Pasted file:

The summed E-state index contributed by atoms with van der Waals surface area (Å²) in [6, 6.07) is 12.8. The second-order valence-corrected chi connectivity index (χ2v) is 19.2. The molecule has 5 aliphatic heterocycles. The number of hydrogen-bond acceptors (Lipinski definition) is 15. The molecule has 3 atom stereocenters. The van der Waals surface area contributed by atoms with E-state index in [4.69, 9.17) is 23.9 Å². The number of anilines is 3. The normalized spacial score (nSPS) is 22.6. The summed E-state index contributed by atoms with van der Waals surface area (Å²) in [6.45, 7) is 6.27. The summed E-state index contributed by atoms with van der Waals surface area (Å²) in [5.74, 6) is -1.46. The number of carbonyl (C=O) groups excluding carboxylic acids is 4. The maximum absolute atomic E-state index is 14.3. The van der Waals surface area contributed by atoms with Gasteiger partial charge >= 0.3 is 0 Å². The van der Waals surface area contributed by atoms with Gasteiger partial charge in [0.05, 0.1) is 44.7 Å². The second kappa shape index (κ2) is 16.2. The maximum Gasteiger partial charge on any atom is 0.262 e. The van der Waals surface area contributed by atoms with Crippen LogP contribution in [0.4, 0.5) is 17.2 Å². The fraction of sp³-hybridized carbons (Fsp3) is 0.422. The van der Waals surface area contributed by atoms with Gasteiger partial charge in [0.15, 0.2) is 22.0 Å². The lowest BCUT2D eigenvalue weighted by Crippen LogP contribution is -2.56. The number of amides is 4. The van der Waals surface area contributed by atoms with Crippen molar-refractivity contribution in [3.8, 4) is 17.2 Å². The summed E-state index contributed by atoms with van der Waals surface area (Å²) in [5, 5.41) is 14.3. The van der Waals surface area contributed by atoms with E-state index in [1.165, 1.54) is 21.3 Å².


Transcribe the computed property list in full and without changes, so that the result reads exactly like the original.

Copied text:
The summed E-state index contributed by atoms with van der Waals surface area (Å²) in [6, 6.07) is 12.8. The second-order valence-corrected chi connectivity index (χ2v) is 19.2. The molecule has 5 aliphatic heterocycles. The number of hydrogen-bond acceptors (Lipinski definition) is 15. The molecule has 3 atom stereocenters. The van der Waals surface area contributed by atoms with E-state index in [4.69, 9.17) is 23.9 Å². The number of anilines is 3. The normalized spacial score (nSPS) is 22.6. The summed E-state index contributed by atoms with van der Waals surface area (Å²) in [6.45, 7) is 6.27. The summed E-state index contributed by atoms with van der Waals surface area (Å²) in [5.74, 6) is -1.46. The number of carbonyl (C=O) groups excluding carboxylic acids is 4. The maximum absolute atomic E-state index is 14.3. The van der Waals surface area contributed by atoms with Gasteiger partial charge >= 0.3 is 0 Å². The van der Waals surface area contributed by atoms with Gasteiger partial charge in [0.05, 0.1) is 44.7 Å². The second kappa shape index (κ2) is 16.2. The maximum Gasteiger partial charge on any atom is 0.262 e. The van der Waals surface area contributed by atoms with Crippen LogP contribution in [0.4, 0.5) is 17.2 Å². The fraction of sp³-hybridized carbons (Fsp3) is 0.422. The van der Waals surface area contributed by atoms with Gasteiger partial charge in [0.15, 0.2) is 22.0 Å². The lowest BCUT2D eigenvalue weighted by Crippen LogP contribution is -2.56. The number of amides is 4. The van der Waals surface area contributed by atoms with Crippen molar-refractivity contribution in [3.8, 4) is 17.2 Å². The summed E-state index contributed by atoms with van der Waals surface area (Å²) in [5, 5.41) is 14.3. The van der Waals surface area contributed by atoms with E-state index in [1.165, 1.54) is 21.3 Å².